This phase is directly concerned with implementation, identifying major work packages to be undertaken and creating a migration strategy.

Risk management, dependencies are taken into consideration.

Business Analysis Planning and Monitoring Explains how to decide what you need to do to complete an "analyst effort" (in other words, how to plan a project). This helps intelligently decide which stakeholders, tools, tasks and techniques we will need to get the job done Covered mostly in the Architecture Vision phase, then in the Business Architecture Phase Stakeholder management techniques are used within TOGAF, tools and techniques are identified in the Business Architecture phase (modeling, reference models, viewpoints)
Requirements Management and Communication Describes how to identify business needs (the why of the project; whereas requirements are the how) and state the scope of their solutions. This is a crucial piece of the analyst's work. SMART criteria of measurement, SWOT analysis and other measurement factors that make identifying this root cause data objective and tangible are used Business Requirements are collected with the business people during the Architecture Vision’s phase using the technique called Business Scenario (as mentioned above).

SMART techniques are equally used.

Communication plans are defined.


This diagram below is a draft map BABOK® and TOGAF 9; more work is required!




There are obviously overlaps between Enterprise Analysis and Enterprise Architecture, but activities are not always done in the same sequence.

  • Enterprise Analysis is more a business initiative than an Enterprise Architecture which includes both business and IT people
  • Enterprise Analysis provides the context in which an Enterprise Architecture should be conducted
  • Enterprise Analysis is about defining the strategic goals and the strategic planning taking into account the environment and market trends, identify business issues, focus on remaining competitive, profitable, efficient. Enterprise Architecture is reusing all this information.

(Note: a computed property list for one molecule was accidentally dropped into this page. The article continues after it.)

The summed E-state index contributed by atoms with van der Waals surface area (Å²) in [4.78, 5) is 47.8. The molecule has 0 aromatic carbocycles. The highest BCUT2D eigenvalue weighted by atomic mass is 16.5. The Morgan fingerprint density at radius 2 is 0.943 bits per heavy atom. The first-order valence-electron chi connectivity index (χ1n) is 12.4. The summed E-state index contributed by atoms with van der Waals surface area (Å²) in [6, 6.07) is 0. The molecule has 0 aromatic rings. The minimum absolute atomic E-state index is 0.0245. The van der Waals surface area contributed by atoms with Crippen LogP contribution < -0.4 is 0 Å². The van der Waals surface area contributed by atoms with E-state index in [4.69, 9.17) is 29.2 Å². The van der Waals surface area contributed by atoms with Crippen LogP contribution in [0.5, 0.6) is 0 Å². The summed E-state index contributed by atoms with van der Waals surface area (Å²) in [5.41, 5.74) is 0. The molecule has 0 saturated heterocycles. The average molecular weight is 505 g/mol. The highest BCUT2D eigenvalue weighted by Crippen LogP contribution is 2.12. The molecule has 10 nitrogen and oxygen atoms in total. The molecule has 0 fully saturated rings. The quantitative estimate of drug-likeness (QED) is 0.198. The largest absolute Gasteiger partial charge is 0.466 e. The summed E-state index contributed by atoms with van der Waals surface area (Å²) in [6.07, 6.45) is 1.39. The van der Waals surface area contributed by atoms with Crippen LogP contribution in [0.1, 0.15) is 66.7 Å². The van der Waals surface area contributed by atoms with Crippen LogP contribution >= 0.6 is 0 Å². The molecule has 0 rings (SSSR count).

• Enterprise Analysis is only covering the initial activities of Enterprise Architecture but does not address other Enterprise Architecture activities such as: - Application Architecture, Data Architecture, Technology Architecture (and Solution Architecture).
  • Enterprise Analysis does not include all aspects related to governance such as the IT Governance and the Enterprise Architecture Governance Framework. Touch points with other frameworks are not addressed.
  • Enterprise Analysis may not completely address the need of working with other parts of the enterprise such as IT, PMO, development teams, IT partners.
  • Enterprise Architecture suggest a Preliminary phase which is about defining ‘‘where, what, why, who, and how” Enterprise Architecture will be done, establishing the business context, customizing the framework, defining the architecture principles, establishing the Architecture Governance structure.

Enterprise Analysis complements Enterprise Architecture but also overlaps in some areas. Organization looking into Enterprise Architecture and specifically TOGAF 9 may consider adopting a Business Analysis framework such as BABOK and integrate them in the Preliminary Phase. If both approaches exist in a company, this would be a great opportunity for optimizing the alignment between Business and IT, and to run an Enterprise Architecture program from a complete business perspective.

About Business Analysis Body of Knowledge® (BABOK®)

The Business Analysis Body of Knowledge® (BABOK®) is the collection of knowledge within the profession of Business Analysis and reflects current generally accepted practices. As with other professions, the body of knowledge is defined and enhanced by the Business Analysis professionals who apply it in their daily work role. The BABOK® Guide describes Business Analysis areas of knowledge, their associated activities and the tasks and skills necessary to be effective in their execution. The BABOK® Guide is a reference for professional knowledge for Business Analysis and provides the basis for the Certified Business Analysis Professional™ (CBAP®) Certification.

BABOK® Guide 2.0 represents the development of a common framework to understand and define the practice of business analysis.